"A beautiful performance, a model of how to treat a vastly complicated subject without over-simplifying, and yet without ever becoming confused. As a novel of suspese, it could be enjoyed in the simplest way, but I doubt if anyone will be able to keep his reaction down to this level; the real subject of the books, race relationships in South Africa, is so insistently present that it will touch and move the stupidest and most callous reader. In fact, this novel is a success from every point of view."—John Wain, Observer.
"Pure gold; a work which from its first page is stamped with the unmistakable originality of the true writer"—Peter Green, Daily Telegraph.
"I recommend it as the most intelligent, the least sentimental, sensational or pretentious South African novel that I have come across."—Hilary Corke, Encounter.
Dan Jacobson was a South African writer (born in Johannesburg on 7 March 1929) whose first two novels, The Trap and A Dance in the Sun, marked him out as a leading writer about the tensions between South Africa's white and black populations. Prejudice and racism were central to Jacobson's early novels, something Jacobson had experienced himself as a boy when he was ostracised by his classmates because he was Jewish.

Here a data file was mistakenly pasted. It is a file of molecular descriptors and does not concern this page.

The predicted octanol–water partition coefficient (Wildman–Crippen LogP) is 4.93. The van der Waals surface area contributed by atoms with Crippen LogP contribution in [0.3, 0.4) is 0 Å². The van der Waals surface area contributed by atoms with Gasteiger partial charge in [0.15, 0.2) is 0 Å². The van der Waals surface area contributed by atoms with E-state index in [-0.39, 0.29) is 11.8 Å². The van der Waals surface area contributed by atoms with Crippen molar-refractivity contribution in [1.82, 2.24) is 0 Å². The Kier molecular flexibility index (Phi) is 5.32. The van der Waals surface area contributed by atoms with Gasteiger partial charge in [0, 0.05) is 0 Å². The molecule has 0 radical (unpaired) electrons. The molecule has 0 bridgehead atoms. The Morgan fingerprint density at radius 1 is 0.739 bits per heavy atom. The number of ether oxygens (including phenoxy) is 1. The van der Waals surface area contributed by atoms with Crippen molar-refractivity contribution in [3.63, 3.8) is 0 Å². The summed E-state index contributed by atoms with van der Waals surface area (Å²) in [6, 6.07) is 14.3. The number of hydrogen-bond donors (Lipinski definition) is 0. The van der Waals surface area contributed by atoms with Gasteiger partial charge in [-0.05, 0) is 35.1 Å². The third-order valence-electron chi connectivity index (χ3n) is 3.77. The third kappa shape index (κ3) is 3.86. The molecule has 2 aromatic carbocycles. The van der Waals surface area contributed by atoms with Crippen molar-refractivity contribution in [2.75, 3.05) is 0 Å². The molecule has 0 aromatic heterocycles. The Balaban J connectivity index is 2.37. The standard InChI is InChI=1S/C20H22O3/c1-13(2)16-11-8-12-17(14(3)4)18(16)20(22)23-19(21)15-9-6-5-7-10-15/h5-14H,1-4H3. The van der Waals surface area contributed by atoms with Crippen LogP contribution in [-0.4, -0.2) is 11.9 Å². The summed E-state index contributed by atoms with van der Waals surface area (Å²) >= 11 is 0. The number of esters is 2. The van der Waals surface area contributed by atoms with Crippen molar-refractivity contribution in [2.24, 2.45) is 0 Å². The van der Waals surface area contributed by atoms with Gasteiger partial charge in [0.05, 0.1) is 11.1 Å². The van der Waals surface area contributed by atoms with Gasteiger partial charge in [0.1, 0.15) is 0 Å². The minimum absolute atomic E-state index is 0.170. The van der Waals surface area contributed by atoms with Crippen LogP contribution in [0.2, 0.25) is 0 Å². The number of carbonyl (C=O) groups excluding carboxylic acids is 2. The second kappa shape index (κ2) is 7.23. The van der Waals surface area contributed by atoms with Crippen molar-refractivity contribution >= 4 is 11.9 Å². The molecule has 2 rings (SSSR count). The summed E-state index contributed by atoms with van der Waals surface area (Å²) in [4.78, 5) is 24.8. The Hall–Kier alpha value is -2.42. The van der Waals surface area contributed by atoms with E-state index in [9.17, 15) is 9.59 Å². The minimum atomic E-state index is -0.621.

After three further novels about life in South Africa, Jacobson moved away from naturalistic and into more imaginative territory; The Rape of Tamar concerned an incident in the Biblical court of King David; The Confessions of Joseph Baisz is a fantasy; and The God-Fearer is set in an alternate reality where Jews persecute the oppressed Christers.
Jacobson won the John Llewelyn Rhys Award for fiction in 1959 for his short story collection A Long Way from London and, in 1964, the W. Somerset Maugham Award for his collection of essays, Time of Arrival. For most of his career he has combined writing with teaching and lecturing in creative writing at universities in America, Australia and England.